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our time. the epidemic of overeating and underexercising, which has crbletted to a 31% to 32% obesity rate in this country, and the increase in hepatitis c infection, which has led to the skyrocketing of liver cancer, potentially a preventable cancer. how about in women, sorry, i'll get there. here we go. in women. women started smoking later, they gave it up later, and so we only have achieved a 13% reduction, but it's good to see that lung cancer curve has turned the corner. and breast cancer, no reduction at all. ntil seven years after screening ma'amography was first suggested. colon cancer, which has been coming down for years. o, we now know, proven, that one of the most effective ways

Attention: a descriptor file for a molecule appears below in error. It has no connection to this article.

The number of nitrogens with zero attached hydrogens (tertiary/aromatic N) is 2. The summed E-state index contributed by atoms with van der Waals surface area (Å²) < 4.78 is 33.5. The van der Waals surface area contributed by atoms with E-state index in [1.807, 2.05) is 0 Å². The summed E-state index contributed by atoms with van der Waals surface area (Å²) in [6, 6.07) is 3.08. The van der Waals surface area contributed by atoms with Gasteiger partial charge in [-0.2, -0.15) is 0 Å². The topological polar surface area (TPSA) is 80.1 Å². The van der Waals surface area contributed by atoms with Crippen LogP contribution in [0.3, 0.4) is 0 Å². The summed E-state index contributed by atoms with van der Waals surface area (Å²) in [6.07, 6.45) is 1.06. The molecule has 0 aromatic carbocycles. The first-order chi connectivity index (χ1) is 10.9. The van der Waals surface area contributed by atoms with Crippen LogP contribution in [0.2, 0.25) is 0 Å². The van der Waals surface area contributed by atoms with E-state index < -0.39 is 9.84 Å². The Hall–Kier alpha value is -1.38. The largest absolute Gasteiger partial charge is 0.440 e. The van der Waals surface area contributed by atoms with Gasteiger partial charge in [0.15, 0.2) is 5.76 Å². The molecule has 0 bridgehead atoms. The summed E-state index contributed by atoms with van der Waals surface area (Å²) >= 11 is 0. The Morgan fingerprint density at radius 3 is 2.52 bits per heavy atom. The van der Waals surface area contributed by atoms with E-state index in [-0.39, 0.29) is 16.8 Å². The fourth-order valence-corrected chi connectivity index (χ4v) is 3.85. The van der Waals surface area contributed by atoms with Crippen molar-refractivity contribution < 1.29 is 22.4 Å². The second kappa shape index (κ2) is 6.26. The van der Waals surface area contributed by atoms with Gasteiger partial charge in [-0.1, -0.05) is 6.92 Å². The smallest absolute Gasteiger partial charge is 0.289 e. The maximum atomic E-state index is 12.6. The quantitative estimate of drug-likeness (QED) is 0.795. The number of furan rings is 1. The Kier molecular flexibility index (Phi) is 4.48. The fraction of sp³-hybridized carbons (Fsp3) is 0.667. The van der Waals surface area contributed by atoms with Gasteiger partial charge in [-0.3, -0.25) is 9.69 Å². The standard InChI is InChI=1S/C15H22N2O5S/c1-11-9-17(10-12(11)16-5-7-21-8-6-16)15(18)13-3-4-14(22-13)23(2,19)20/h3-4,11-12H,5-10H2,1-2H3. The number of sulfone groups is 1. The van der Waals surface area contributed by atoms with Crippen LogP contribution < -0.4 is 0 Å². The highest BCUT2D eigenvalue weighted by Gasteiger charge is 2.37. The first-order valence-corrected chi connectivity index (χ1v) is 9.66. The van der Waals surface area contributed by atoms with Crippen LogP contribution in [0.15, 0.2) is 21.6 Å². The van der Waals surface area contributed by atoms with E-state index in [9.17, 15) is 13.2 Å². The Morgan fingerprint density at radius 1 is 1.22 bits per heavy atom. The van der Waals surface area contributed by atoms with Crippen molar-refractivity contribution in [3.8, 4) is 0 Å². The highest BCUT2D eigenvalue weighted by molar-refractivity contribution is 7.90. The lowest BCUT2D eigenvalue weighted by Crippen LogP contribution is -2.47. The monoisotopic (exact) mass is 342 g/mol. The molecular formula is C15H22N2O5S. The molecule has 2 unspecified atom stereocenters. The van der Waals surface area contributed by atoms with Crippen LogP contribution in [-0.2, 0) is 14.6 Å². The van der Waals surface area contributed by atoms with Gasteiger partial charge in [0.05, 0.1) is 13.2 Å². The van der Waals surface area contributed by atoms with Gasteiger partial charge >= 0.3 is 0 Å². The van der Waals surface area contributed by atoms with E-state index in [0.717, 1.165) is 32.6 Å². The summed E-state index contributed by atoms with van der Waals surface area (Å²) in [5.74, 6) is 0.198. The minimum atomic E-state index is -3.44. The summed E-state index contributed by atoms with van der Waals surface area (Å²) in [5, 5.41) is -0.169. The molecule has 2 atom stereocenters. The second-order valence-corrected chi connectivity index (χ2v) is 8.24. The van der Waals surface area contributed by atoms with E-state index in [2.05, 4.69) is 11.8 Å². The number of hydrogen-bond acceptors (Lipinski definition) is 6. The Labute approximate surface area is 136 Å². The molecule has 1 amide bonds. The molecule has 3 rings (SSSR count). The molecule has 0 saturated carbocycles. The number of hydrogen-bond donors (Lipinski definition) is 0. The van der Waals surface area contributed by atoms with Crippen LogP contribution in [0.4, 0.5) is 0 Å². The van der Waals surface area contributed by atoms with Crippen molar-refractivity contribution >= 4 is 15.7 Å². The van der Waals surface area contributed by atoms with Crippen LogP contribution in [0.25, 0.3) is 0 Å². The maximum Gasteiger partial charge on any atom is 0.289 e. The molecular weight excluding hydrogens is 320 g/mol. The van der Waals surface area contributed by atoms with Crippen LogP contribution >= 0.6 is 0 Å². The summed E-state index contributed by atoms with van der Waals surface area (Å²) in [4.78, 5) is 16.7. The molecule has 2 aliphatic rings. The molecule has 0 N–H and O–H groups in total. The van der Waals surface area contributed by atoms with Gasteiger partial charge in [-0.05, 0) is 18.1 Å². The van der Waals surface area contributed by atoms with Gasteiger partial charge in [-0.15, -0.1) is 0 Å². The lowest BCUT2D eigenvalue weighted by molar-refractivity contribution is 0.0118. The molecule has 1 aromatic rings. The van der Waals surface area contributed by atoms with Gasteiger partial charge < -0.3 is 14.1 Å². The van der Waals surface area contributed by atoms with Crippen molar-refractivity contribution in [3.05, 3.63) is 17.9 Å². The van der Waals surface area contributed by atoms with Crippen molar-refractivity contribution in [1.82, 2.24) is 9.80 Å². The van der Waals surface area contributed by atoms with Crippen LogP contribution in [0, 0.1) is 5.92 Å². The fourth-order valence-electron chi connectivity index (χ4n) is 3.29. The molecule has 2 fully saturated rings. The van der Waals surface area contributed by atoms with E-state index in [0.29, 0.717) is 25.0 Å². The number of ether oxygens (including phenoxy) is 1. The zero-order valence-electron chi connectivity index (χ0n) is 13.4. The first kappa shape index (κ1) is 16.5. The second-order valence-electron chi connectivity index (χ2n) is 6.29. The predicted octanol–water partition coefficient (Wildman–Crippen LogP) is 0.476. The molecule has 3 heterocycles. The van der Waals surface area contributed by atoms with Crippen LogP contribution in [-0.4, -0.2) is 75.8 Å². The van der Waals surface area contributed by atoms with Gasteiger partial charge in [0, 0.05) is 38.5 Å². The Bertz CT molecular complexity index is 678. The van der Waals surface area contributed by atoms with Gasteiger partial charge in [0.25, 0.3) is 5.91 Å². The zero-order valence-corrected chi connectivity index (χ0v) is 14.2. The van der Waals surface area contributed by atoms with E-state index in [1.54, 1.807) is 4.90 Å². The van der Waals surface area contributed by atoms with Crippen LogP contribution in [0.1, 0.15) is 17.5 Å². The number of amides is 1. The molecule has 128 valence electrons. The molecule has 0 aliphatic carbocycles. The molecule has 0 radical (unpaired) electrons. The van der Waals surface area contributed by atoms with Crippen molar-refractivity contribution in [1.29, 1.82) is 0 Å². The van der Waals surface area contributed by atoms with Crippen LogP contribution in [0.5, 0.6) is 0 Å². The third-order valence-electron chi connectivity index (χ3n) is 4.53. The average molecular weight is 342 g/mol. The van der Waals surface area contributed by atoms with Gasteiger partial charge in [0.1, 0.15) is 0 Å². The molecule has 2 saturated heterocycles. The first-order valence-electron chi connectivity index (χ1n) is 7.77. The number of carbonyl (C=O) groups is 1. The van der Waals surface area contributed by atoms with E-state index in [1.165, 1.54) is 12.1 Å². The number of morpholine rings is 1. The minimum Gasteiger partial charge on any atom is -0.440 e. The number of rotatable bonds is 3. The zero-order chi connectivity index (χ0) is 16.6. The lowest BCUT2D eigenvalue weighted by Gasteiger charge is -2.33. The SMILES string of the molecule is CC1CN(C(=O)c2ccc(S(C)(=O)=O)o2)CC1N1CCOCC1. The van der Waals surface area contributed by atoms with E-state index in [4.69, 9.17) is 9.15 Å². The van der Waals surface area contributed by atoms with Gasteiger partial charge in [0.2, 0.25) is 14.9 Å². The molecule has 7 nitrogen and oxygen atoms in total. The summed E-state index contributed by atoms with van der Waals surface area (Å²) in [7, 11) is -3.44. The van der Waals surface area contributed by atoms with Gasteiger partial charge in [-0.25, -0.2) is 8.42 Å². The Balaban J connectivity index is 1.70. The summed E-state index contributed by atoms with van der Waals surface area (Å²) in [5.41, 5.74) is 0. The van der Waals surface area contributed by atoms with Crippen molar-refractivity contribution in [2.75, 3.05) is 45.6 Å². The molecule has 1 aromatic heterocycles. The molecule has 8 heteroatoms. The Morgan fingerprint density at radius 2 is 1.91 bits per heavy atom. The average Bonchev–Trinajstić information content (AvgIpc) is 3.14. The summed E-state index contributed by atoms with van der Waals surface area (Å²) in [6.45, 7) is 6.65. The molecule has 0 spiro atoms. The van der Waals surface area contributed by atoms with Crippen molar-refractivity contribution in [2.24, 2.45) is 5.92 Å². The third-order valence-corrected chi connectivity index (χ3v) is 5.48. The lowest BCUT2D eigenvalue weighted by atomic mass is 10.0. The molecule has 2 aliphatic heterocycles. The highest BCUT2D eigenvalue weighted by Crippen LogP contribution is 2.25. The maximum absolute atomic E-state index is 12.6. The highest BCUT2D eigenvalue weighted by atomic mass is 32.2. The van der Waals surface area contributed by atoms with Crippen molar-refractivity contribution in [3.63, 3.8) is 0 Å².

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to reduce mortality from cancer is prevention. in fact, of the 26% decline that was achieved in this span, between 1990 and 2015, about 83% of the total decline was through prevention. 17% or so due to improvements in treatment. so we cannot realize our full we embrace and implement what is known about prevention. now, if you do all the modeling together, this is the best effort. the interesting, in 1996, we made this goal of 50%. reduction. and the best models that we have indicate that somewhere between 40% and 70%, around 50%, of all cancer deaths can be prevented by fully, by fully implementing what is proven to work. fully implementing. that's a big challenge. one of the reasons we're here. so, the formula's clear. we need to implement the proven